Kenya bans slaughter, export of donkeys; China stands to suffer

After nearly two years of pressure from animal rights organisations, Kenya has banned the commercial slaughter of donkeys in the country.

The Brooke, one such international charity that protects and improves the lives of working horses, donkeys and mules around the world, has joined several others to celebrate the development which also comes with economic implications.

At least 1,000 donkeys are slaughtered every day to be exported to China, where their skin is boiled down to make ejiao, an ingredient used in traditional Chinese medicines.

The East African nation legalised trade in donkey meat and hide in 2012 to meet growing demand in China. But Agriculture Minister Peter Munya concedes that the decision had been a mistake as it had caused the donkey population to fall.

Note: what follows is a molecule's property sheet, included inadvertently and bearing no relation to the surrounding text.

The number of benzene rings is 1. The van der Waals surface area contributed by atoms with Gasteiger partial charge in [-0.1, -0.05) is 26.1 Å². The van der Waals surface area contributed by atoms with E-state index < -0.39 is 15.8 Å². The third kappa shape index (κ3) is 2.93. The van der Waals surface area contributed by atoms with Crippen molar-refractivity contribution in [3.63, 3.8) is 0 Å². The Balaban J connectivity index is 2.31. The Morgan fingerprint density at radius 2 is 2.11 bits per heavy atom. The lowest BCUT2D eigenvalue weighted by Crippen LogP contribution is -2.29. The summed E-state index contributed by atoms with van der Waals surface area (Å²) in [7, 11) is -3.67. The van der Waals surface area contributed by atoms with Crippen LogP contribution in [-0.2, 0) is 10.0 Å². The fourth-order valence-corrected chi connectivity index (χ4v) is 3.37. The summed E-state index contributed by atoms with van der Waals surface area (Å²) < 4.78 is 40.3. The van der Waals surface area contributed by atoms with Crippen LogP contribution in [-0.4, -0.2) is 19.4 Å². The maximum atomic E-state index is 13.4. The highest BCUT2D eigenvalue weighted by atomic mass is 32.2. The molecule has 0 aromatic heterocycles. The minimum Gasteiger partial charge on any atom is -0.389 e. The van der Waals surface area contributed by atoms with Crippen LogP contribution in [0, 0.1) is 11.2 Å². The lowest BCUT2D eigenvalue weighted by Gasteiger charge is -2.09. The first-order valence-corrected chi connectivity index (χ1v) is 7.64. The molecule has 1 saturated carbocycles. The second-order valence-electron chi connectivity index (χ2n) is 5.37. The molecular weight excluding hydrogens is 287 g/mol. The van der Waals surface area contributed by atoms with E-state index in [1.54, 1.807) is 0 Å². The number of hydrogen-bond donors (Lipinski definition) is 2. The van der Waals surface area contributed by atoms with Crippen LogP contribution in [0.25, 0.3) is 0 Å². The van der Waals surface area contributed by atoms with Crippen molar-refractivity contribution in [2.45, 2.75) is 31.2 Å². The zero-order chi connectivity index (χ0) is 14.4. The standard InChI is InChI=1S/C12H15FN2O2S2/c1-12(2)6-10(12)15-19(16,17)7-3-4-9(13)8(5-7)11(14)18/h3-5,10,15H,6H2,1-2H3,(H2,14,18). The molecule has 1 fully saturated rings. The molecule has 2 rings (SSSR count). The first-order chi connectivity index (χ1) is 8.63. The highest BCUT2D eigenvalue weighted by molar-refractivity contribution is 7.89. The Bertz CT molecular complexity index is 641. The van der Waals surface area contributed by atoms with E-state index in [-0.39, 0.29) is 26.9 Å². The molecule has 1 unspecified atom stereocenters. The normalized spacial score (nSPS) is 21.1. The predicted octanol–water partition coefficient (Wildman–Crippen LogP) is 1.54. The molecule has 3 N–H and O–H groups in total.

Many people in rural areas use donkeys to fetch water and firewood, raising fears that their dwindling numbers will increase the workload of women.

Kenya has about 1.2 million donkeys compared with 1.8 million a decade ago, according to government data published last week.

Kenya joins the list of African countries that have banned donkey exports to China which includes Uganda, Tanzania, Botswana, Niger, Burkina Faso, Mali and Senegal.

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